"We will pool all our scientific, technical, and managerial talents, with financial sources to develop solar energy as a source of abundant energy to power our economy and to transform the lives of our people," India Prime Minister Manmohan Singh, who chairs the council, said during the announcement of the plan.
"Our success in this endeavor will change the face of India," he continued.
(3 July 2008)
Related at the Guardian: India tackles climate change with renewable energy
Contributor Shane writes:
The original contains links to some of the solar technologies mentioned and also to many of the companies being promoted in this article.
Climate change is no longer just a middle-class issue
Mark Lynas, Guardian
Today's poll shows that public concern about climate change has reached a critical mass and now includes the less well-off
The news was depressing, to say the least. Two weeks ago, a poll conducted for the Observer found that a majority of the British public still think that the scientists are arguing about the causes of climate change. The reality, as I and many others have repeated more or less ad nauseum, is that the debate was settled a long time ago, and that the major areas of scientific uncertainty are about how far and how fast, not whether climate change is happening at all.
... The second headline finding from the Observer poll further underlines this confusion. An equal number of people (about 40% in each case) think that "climate change might not be as bad as some people say". Again, the frequent cries from the anti-environment right about global warming "alarmism" have clearly hit home.
There is further bad news on the environment versus economy debate. While concern about the economy is seeing its highest score since 1993, concern about the environment is flatlining in the June 23 Mori poll, and is well down from the higher levels seen during the launch of the Stern and IPCC reports in early 2007.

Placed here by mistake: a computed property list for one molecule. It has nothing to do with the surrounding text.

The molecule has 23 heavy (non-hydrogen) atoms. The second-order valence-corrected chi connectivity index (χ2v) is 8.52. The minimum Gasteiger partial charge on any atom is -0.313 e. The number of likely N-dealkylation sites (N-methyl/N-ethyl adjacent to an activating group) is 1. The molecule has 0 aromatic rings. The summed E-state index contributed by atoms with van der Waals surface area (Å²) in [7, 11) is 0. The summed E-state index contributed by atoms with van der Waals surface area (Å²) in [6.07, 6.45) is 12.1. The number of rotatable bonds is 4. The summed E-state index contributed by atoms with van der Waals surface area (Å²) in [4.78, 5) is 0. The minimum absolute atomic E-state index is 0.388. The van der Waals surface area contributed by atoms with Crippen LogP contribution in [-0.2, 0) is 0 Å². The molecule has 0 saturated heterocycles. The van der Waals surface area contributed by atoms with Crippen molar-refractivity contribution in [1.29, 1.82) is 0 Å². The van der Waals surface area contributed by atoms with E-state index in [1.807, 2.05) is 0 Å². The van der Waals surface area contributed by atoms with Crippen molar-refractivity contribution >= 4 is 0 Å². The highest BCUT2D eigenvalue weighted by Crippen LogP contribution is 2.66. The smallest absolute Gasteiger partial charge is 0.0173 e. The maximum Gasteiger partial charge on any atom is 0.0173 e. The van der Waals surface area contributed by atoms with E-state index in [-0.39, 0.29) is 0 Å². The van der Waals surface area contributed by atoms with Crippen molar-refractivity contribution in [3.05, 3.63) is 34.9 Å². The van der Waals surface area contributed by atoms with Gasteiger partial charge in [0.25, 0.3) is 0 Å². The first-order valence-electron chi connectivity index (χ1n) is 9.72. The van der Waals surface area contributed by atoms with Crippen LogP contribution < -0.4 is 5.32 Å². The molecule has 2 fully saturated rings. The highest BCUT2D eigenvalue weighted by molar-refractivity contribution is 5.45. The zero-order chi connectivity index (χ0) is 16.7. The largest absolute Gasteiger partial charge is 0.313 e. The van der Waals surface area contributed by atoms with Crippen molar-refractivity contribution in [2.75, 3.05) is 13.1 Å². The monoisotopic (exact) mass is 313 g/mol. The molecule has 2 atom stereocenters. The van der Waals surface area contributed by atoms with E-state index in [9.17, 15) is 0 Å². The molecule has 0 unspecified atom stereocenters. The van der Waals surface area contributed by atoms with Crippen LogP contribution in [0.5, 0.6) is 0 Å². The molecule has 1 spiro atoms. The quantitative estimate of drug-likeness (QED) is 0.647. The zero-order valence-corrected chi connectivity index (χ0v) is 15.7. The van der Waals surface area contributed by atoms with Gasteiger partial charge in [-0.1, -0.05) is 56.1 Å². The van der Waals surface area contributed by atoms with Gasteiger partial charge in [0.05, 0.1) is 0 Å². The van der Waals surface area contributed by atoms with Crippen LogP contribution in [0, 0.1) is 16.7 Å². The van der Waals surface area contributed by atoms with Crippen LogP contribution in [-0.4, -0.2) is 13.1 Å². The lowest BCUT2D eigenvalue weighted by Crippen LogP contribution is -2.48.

But with polls, detail is everything. Today's new poll result shows that a clear majority favours government action on the environment v the economy, while an even larger majority supports the introduction of green taxes. So why the contradiction? The discrepancy may lie with different techniques used by different pollsters
(2 June 2008)
I've seen the effects of climate change - and if people won't face up to it, governments must make them
Tahmima Anam, Guardian
... Unfortunately, as I come from Bangladesh, I do not have to envisage the horror of what is to come because climate change has already arrived in Bangladesh. I must simply describe what I see before me: the sight of fresh water turning to salt, leaving the paddy fields yellow and withered; the rivers eroding at lightning speed; the water slowly gnawing away at the land, so that people can point to the sea and say, "When I was a child, our village was over there." In a few weeks, I will be travelling to Bangladesh to stay with families who have had to build their homes on plinths to stop them being washed away. I will return to dry land and write about them, and hope to fire the imagination: to frighten people into believing that this may someday happen to them. I will attempt to perform a feat of wordsmithing that will make people suspend their disbelief once and for all.
But though I have staked much on the power of words, I know that the imagination has its limits. And when the imagination fails, it is the duty of those who govern us to set the rules. They must make us give up our cars and cheap holidays, our lightbulbs and draughty windows. I don't say this easily, because I come from a country that regularly flirts with dictatorship. I know the dangers of a heavy-handed government. But if these two surveys have anything in common, it is in the fact that people want the government to take the lead.
(4 July 2008)